digitalman Online Source Credibility 
Brian Carroll | Berry College | Class Homepage 

Support

Support is more than just providing three sentences to back up a thesis statement.

If you're going to use a Web site as a source, it mean the site should list sources, contact information and documentation.

Source Documentation:

Where did the information come from?

What sources did the creator use?

Are they listed in a bibliography or other documentation?

Does the author provide contact information for clarifications?

How well is the information supported?

If you are dealing with statistics, it is especially important that there be documentation. If it isn't, you have no way of knowing whether the author is making up numbers (Remember our Associated Press fiasco example?).

Distinguish between facts ("Mix X and Y together to get Z") and advertising ("Z is the best in the industry").

CORROBORATION:

Do other sources support this one? Even if it's opinion, a sound argument will probably have other people who agree with it.

Can the content be triangulated? If it can't be, research some more to find out the range of opinion or disagreement before deciding the validity of the source or information.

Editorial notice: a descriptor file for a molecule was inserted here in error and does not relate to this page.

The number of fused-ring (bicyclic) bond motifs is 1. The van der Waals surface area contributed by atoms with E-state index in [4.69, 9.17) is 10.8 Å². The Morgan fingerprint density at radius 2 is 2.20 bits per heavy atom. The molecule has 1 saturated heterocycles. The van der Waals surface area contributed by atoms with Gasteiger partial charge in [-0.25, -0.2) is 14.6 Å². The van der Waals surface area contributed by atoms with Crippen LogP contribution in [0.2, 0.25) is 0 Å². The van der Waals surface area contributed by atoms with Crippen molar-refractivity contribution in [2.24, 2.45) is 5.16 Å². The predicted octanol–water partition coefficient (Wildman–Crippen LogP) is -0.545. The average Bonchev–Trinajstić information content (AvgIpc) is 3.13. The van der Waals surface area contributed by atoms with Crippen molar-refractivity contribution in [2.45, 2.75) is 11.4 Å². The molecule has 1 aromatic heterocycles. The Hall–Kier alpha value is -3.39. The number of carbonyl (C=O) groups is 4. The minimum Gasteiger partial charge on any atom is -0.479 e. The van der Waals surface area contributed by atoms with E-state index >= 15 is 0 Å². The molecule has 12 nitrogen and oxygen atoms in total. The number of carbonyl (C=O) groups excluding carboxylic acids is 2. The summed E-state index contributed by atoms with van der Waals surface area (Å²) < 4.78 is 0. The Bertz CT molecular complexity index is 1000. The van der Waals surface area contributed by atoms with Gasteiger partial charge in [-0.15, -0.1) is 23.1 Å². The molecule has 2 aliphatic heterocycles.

Compared with similar sites, how effectively does the author communicate his or her content and purpose?

Corroboration uses information to test information. It is most important in cases where information is surprising or counterintuitive (i.e., where it fails the moderateness test).

EXTERNAL CONSISTENCY:

Compare information in the new source that is familiar with what is familiar in other sources. Does the first source agree or conflict with other sources? Does it exaggerate or distort information, either in a positive or negative fashion?

If products are being sold or suggested, do prices seem unusually high or low?

Is the information sensible, or is it "too good to be true"?

If a source is inaccurate about information you know, it is likely to be inaccurate in other areas. Be suspicious and skeptical before being trusting.

CLUES TO A LACK OF SUPPORT:

A lack of supporting evidence is the best clue

Numbers or statistics without an identified source

No source documentation when you expect or need it

No other sources that corroborate the information

page 1 | page 2 | page 3

home